The Middle Kingdom of Egypt (also known as The Period of Reunification) is the period in the history of ancient Egypt following a period of political division known as the First Intermediate Period. The Middle Kingdom lasted from approximately 2040 to 1782 BC, stretching from the reunification of Egypt under the reign of Mentuhotep II in the Eleventh Dynasty to the end of the Twelfth Dynasty.
|2000 BCE||1400 BCE||Minoan age|
The Minoan civilization was a Bronze Age Aegean civilization on the island of Crete and other Aegean Islands, whose earliest beginnings were from c. 3500 BC, with the complex urban civilization beginning around 2000 BC, and then declining from c. 1450 BC until it ended around 1100 BC. The term “Minoan” refers to the mythical King Minos of Knossos, a figure in Greek mythology associated with Theseus, the labyrinth and the Minotaur.
|2000 BCE||590 BCE||China|
According to Chinese tradition, the first dynasty was the Xia, which emerged around 2100 BCE. The Xia dynasty marked the beginning of China’s political system based on hereditary monarchies, or dynasties, which lasted for a millennium.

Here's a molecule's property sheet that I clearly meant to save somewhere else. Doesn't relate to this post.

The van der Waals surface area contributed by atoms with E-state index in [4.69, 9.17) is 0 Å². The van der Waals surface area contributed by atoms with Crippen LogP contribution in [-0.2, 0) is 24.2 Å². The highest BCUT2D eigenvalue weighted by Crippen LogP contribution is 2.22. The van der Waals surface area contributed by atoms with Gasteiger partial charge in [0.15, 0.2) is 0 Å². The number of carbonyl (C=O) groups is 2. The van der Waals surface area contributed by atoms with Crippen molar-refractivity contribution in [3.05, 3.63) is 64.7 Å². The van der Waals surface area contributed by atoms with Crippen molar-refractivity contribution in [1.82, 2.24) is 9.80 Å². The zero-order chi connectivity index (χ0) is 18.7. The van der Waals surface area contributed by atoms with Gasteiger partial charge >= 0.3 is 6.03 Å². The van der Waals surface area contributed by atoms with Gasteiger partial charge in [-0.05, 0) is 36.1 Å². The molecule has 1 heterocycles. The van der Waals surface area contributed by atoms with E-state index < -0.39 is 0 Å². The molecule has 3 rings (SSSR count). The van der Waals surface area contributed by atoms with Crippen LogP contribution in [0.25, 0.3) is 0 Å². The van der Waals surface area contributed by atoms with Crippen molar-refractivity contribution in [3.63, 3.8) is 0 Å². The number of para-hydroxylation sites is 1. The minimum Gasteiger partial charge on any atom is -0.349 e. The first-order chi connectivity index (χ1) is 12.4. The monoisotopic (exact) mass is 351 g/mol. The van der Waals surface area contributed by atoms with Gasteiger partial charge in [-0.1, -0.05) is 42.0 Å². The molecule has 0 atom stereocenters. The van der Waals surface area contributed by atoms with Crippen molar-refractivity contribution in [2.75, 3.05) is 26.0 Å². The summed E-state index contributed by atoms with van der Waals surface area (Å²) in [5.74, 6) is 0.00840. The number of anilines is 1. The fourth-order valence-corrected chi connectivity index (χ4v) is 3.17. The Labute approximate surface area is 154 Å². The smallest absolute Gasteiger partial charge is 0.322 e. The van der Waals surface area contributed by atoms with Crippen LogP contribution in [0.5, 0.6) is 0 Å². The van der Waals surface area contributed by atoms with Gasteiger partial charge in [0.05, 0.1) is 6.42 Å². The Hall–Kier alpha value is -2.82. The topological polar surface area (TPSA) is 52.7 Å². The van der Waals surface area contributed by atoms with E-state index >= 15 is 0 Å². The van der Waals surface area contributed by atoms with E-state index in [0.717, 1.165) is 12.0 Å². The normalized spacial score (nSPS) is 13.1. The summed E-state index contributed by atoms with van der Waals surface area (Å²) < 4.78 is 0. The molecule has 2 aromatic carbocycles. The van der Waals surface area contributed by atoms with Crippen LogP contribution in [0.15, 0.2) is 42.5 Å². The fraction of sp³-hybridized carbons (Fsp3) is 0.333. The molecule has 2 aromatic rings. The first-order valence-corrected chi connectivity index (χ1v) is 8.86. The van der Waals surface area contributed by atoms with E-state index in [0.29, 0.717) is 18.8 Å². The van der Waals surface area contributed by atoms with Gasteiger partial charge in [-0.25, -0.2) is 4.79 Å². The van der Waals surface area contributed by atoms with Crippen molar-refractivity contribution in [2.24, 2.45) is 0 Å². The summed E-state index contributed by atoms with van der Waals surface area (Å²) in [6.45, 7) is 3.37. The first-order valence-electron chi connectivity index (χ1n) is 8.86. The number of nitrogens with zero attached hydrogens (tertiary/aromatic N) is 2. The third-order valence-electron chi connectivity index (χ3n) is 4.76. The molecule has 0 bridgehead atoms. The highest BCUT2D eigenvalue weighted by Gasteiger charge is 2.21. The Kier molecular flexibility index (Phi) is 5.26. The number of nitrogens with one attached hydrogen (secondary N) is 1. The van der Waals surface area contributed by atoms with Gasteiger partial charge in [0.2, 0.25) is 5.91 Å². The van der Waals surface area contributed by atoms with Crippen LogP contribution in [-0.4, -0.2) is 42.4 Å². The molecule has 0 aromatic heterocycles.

|1830 BCE||1531 BCE||First Dynasty of Babylon|
The Old Babylonian Empire, or First Babylonian Empire, is dated to c. 1894 BC – c. 1595 BC, and comes after the end of Sumerian power with the destruction of the Third Dynasty of Ur, and the subsequent Isin-Larsa period.
|1660 BCE||1178 BCE||Hittites|
The Hittites were an Anatolian people who played an important role in establishing first a kingdom in Kussara (before 1750 BC), then the Kanesh or Nesha kingdom (c. 1750–1650 BC), and next an empire centered on Hattusa in north-central Anatolia (around 1650 BC).